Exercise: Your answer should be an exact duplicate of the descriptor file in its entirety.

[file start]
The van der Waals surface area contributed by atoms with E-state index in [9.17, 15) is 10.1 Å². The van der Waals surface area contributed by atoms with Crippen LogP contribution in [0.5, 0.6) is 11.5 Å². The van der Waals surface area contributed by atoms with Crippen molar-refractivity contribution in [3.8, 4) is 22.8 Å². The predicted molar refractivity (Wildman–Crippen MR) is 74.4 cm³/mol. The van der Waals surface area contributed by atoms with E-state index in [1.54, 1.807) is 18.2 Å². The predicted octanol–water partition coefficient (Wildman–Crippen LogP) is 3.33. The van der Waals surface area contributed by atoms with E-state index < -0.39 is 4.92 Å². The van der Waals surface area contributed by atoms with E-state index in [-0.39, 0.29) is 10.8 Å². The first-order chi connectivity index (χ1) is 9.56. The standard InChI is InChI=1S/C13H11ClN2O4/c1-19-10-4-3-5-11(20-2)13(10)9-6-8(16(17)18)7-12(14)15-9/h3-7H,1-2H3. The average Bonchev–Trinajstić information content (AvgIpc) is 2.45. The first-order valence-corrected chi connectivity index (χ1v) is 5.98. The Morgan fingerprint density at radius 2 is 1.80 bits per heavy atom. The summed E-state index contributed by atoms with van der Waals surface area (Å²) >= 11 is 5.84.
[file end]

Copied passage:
The van der Waals surface area contributed by atoms with E-state index in [9.17, 15) is 10.1 Å². The van der Waals surface area contributed by atoms with Crippen LogP contribution in [0.5, 0.6) is 11.5 Å². The van der Waals surface area contributed by atoms with Crippen molar-refractivity contribution in [3.8, 4) is 22.8 Å². The predicted molar refractivity (Wildman–Crippen MR) is 74.4 cm³/mol. The van der Waals surface area contributed by atoms with E-state index in [1.54, 1.807) is 18.2 Å². The predicted octanol–water partition coefficient (Wildman–Crippen LogP) is 3.33. The van der Waals surface area contributed by atoms with E-state index < -0.39 is 4.92 Å². The van der Waals surface area contributed by atoms with E-state index in [-0.39, 0.29) is 10.8 Å². The first-order chi connectivity index (χ1) is 9.56. The standard InChI is InChI=1S/C13H11ClN2O4/c1-19-10-4-3-5-11(20-2)13(10)9-6-8(16(17)18)7-12(14)15-9/h3-7H,1-2H3. The average Bonchev–Trinajstić information content (AvgIpc) is 2.45. The first-order valence-corrected chi connectivity index (χ1v) is 5.98. The Morgan fingerprint density at radius 2 is 1.80 bits per heavy atom. The summed E-state index contributed by atoms with van der Waals surface area (Å²) >= 11 is 5.84.